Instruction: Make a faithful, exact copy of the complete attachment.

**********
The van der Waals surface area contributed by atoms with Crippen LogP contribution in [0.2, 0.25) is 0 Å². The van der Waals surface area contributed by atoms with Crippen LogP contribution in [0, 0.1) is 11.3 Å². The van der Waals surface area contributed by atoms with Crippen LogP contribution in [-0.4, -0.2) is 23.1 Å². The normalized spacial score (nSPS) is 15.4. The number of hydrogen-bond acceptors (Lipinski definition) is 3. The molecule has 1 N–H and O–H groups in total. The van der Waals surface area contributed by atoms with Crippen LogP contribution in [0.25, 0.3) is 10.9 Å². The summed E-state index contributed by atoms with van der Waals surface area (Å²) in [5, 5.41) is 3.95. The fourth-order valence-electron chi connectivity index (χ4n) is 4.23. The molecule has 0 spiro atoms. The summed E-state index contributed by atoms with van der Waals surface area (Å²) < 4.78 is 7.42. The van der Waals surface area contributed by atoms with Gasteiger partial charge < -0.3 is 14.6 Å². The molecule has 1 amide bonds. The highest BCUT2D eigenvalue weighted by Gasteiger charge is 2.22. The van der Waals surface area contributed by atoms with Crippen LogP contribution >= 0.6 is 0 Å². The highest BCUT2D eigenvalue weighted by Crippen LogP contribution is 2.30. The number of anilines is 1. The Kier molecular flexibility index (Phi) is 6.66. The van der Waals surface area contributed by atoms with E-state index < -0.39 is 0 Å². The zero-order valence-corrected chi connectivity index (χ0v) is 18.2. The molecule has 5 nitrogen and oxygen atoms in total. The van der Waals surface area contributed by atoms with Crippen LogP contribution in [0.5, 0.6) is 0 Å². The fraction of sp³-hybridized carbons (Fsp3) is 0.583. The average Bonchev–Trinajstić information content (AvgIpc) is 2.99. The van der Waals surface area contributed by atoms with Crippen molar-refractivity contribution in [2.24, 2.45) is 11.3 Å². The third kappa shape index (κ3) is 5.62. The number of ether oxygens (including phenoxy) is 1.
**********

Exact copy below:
The van der Waals surface area contributed by atoms with Crippen LogP contribution in [0.2, 0.25) is 0 Å². The van der Waals surface area contributed by atoms with Crippen LogP contribution in [0, 0.1) is 11.3 Å². The van der Waals surface area contributed by atoms with Crippen LogP contribution in [-0.4, -0.2) is 23.1 Å². The normalized spacial score (nSPS) is 15.4. The number of hydrogen-bond acceptors (Lipinski definition) is 3. The molecule has 1 N–H and O–H groups in total. The van der Waals surface area contributed by atoms with Crippen LogP contribution in [0.25, 0.3) is 10.9 Å². The summed E-state index contributed by atoms with van der Waals surface area (Å²) in [5, 5.41) is 3.95. The fourth-order valence-electron chi connectivity index (χ4n) is 4.23. The molecule has 0 spiro atoms. The summed E-state index contributed by atoms with van der Waals surface area (Å²) < 4.78 is 7.42. The van der Waals surface area contributed by atoms with Gasteiger partial charge < -0.3 is 14.6 Å². The molecule has 1 amide bonds. The highest BCUT2D eigenvalue weighted by Gasteiger charge is 2.22. The van der Waals surface area contributed by atoms with Crippen LogP contribution >= 0.6 is 0 Å². The highest BCUT2D eigenvalue weighted by Crippen LogP contribution is 2.30. The number of anilines is 1. The Kier molecular flexibility index (Phi) is 6.66. The van der Waals surface area contributed by atoms with E-state index < -0.39 is 0 Å². The zero-order valence-corrected chi connectivity index (χ0v) is 18.2. The molecule has 5 nitrogen and oxygen atoms in total. The van der Waals surface area contributed by atoms with Crippen LogP contribution in [0.5, 0.6) is 0 Å². The fraction of sp³-hybridized carbons (Fsp3) is 0.583. The average Bonchev–Trinajstić information content (AvgIpc) is 2.99. The van der Waals surface area contributed by atoms with Crippen molar-refractivity contribution in [2.24, 2.45) is 11.3 Å². The third kappa shape index (κ3) is 5.62. The number of ether oxygens (including phenoxy) is 1.